Why I’m Not Telling You About My Wedding

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My wedding is 123 days away.

Recently, I’ve been thinking about how I could possibly describe in words the experience that is wedding planning.

I love planning my wedding. I have been officially planning my wedding for 339 days and unofficially planning it my whole life. I couldn’t wait to do all the wedding things and then write about it. I thought that I would document every little detail and write witty stories about how going to the bridal salon was actually exactly like Kleinfeld’s on TLC’s Say Yes to the Dress. I thought I would do all the research on wedding photographers, meet with a bunch of them, ask them all the questions, and then write up a list of everything I learned about how to hire the best one. I thought I would give the step by step instructions for my DIY centerpieces complete with pictures and asides about the mistakes I made so that you don’t make them when it’s your turn. Yes, I actually thought this hard about it.

But then the real wedding planning began. And you know what? I didn’t want to tell everyone all the details. 

I told a few people some of my ideas, I told some family my plans in the hopes that they would help relieve the stress of DIY disasters. But I found that I kept changing my mind. Like, a million times. I’ve probably had 10 solid ideas about centerpieces and now I’ve pinned so many things on that board that I’ll never find the ones I really want. (Pinterest reference, by the way.) I’ve debated what favors to give out, whether we would even give them out at the seats or have people come find them at a table (cookie table, anyone?). I’ve dreamed big and thought I could do all the decorations ever and then I’ve reined it in and scrapped almost all the decorations.

I can’t make up my mind. It’s all so wonderful and lovely and beautiful, and I just want it all. That’s what everyone wants thought, right? A wedding where they can literally have it all.


So my thoughts about telling everyone all the stories dissipated as I realized that if I wrote any of it down, it might not be true in a week. Take that back. A day. There were too many decisions to make. You don’t even realize all the decisions until you are looking at that neat little Checklist that’s provided for you on The Knot, meant to make your life easier and more organized but instead causing heart palpitations at the sight of all that’s left to do in just 249 days (!!).

Those days passed. I made the decisions. I’m organized and happy with the choices I’ve made so far. Somehow that list is still only 61% complete, but it seems more manageable now.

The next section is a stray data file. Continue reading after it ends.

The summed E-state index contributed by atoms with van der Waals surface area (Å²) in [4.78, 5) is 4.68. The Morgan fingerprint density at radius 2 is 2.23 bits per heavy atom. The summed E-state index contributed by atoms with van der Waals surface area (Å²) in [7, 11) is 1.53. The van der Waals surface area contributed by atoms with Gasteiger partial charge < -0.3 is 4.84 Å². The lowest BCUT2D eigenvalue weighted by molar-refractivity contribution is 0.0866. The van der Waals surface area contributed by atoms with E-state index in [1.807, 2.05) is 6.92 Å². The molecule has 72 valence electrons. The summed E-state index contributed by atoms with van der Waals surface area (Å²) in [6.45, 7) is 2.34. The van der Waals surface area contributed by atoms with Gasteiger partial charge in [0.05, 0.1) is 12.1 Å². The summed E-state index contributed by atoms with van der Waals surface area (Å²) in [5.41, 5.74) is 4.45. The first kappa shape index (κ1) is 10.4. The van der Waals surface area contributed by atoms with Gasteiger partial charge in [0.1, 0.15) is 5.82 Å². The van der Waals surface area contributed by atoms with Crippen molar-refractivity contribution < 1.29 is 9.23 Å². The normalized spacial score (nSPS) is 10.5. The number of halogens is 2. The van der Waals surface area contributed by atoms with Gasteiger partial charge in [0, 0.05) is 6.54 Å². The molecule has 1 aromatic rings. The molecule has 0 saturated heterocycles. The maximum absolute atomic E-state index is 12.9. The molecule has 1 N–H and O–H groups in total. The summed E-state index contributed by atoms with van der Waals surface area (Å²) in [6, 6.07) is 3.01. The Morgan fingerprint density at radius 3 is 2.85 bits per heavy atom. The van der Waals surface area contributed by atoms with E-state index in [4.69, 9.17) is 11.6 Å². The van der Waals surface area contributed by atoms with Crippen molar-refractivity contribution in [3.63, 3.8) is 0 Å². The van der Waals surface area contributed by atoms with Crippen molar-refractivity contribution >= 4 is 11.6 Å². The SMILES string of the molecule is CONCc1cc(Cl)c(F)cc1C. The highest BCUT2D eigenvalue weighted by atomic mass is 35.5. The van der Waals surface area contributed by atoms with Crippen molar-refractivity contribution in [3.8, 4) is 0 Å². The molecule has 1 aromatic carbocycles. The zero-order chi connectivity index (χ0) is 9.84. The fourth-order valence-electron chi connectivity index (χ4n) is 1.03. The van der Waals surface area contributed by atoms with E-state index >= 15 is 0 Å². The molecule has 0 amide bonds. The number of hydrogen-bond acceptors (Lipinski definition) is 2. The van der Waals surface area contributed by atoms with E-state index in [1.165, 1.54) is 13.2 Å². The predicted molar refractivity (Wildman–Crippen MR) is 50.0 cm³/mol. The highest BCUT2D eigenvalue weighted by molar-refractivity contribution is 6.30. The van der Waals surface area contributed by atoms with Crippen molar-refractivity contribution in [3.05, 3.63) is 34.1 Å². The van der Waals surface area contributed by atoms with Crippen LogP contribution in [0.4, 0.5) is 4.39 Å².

So now I’m getting to the fun part. The details, the decorations, confirming with the vendors, making the second and third payments to the photographer… Well that’s not that fun, but everything else is awesome because I feel like I can finally see it all coming together. I mean, there’s tulle and ribbon arriving at my door, it’s amazing.

I’m getting more and more excited, but I still don’t want to announce all my plans to every single person.

I realized that if I tell people my decisions that I’m opening up the floor for their opinions or their misconceptions or their own ideas. If I tell people my plans then I’m giving away that little piece of wedding planning that I love – the idea that it’s our party that Jim and I are planning together, exactly the way we want it to be. And we want it to be a little bit of a surprise. I don’t want all our guests showing up with all these preconceived notions of how exactly that DIY centerpiece was supposed turn out based on my anecdotal blog about the mishaps. I don’t want them to know the thought process behind every detail and then wonder why I settled on this final result. I especially wouldn’t want to be talking up my big ideas for months and then have them realize it’s quite a letdown from their expectations. I just want them to just come, to be amazed, to enjoy themselves, to drink and eat and dance and drink some more.

At the end of the day it won’t matter whether I had matching signs for each section of the cocktail hour, indicating drinks are here and guest book is there and these are your dancing shoes, and we’re all family once the knot is tied! All that will matter is that we have a great party and we are celebrating love.

I hope to tell you all the stories after the wedding. All the fun and stress and decisions and tears and laughter. And then you will laugh because you will already know that it turned out wonderful. Fingers crossed.


One thought on “Why I’m Not Telling You About My Wedding

  1. Pingback: New Start | Measure with Coffee Spoons

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